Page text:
Journal of Geographic Information System
Vol. 4  No. 2 (2012) , Article ID: 18762 , 5 pages DOI:10.4236/jgis.2012.42015

Map of Maryland and Virginia of 1660-1670 Created by Augustin Herrmann

John R. Hébert1, Jan T. Kozák2

1Geography and Map Division, Library of Congress, Washington DC, USA

2Institute of Geophysics, Prague, Czech Republic


Received November 16, 2011; revised December 28, 2011; accepted January 20, 2012

Keywords: Historical Cartography; Augustin Herrmann; Trig Station Surveying; Maryland; Virginia


In the paper a little known large 4-folio map of the territory of the later US states Virginia and Maryland is introduced. The map, which was surveyed and composed between 1660 and 1670, is exceptional from several points of view: the vast impenetrable territory covering a strip of land of about 700 × 400 km was mapped by one man, Augustin Herrman “Bohemian” (as he called himself) and by his crew during 10-year surveying and trigonometric measurements. It seems that this extraordinary map belongs among the first geodetically surveyed maps of the American territory. In 1960 altogether 5 copies of the map, complete in four parts, were known in British, French and American Libraries and map collections.

1. Introductory Remarks

Augustin Herrman (1623-1686) born in Bohemia, i.e., in the western half of the present Czech Republic, no doubt played an exceptional role in colonial America in the 1640s-1680s when the first Dutch and English settlers came to the East coast of North America.

Just a few years before Herrmann’s birth the flames of the Thirty Year War blazed up in Central Europe. That was the war in which Roman Catholic regiments led by the Hapsburg imperial family and groups of protestant armies of North and West Europe engaged in an endless contest. Since Augustin Herrman (Heřman in Czech) came from a Protestant family, his father was an evangelic pastor, his family, similarly as the other Protestants in violently re-Catholicized Bohemia, suffered under a Catholic-oriented persecution. Many endangered families searched for tolerant exile in protestant Germany, England and in the Netherlands; that was also the lot of Herrman’s family, which left Prague for Zittau in Upper Lusatia and from there the Herrmans continued to the Netherlands where they multiplied the crowds of religious exile immigrants. There young Augustin spent childhood and school years and received common & specialized education in geometry, mathematics, surveying, painting, languages, as his later graphical and surveying achievements confirm. Augustin also widened his language knowledge in that pre-American period: besides German, Dutch and Czech languages he acquired also English and Latin. He traveled much in his teenage years. He visited London, German countries, Bohemia in 1640 and repeatedly the West Indies and the North America, as an assistant and later factor of the West Indian Society or as a business officer of the Pieter Gabry trading house in Amsterdam.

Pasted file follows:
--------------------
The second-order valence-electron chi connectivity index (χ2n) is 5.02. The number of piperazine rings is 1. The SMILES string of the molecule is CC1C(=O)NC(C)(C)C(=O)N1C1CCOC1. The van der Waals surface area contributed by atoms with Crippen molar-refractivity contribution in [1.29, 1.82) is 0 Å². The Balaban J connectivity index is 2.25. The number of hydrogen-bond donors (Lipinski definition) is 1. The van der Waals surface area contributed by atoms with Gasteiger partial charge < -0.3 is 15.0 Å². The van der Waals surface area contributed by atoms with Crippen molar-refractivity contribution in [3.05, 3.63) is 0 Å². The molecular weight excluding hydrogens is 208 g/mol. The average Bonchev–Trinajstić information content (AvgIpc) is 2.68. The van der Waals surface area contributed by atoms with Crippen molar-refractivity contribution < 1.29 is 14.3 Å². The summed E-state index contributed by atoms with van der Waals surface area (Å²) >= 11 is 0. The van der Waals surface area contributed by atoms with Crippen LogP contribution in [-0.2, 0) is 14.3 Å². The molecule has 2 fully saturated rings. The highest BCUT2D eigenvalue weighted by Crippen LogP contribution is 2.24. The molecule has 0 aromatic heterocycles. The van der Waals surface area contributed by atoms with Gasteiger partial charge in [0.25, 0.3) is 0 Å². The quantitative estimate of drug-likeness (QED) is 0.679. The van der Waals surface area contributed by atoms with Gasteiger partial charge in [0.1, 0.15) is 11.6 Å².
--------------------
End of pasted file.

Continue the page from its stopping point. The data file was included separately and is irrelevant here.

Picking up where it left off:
2. America―New Amsterdam―Maryland

By the year 1644 Augustin entered a decisive period of his life. He moved definitively to America, which became his new and last home. Quite naturally, his destination in the New World was Nieuw Amsterdam, New Amsterdam (later New York) in the territory named Nieuw Neederlands controlled by the Dutch West Indian Society. A sketch of New Amsterdam created by Herrman around 1650 is shown in Figure 1. For the self-portrait of August Herrman see Figure 2.

In Nieuw Amsterdam Herrman became a regular member of local Dutch colony. In the middle of the 17th century Augustin traded and speculated with land tracts, not only, in the region of New Amsterdam, but also, in today New Jersey, in New Amstel on the Delaware River, and, later, in the English colonies in the northern part of today’s New York state, along the Connecticut River, in Virginia, Pennsylvania and in Maryland.

During the time he owned large land holdings, Augustin experimented with planting of indigo in the territory of present New York City. Here we may speculate whether it was Augustin Herrman and his indigo plantations, who brought blue indigo color to America, the

Figure 1. Self portrayal of Augustin Herrman. Copper engraving decorating his map of Maryland and Virginia of 1660-1670, see also Figure 3.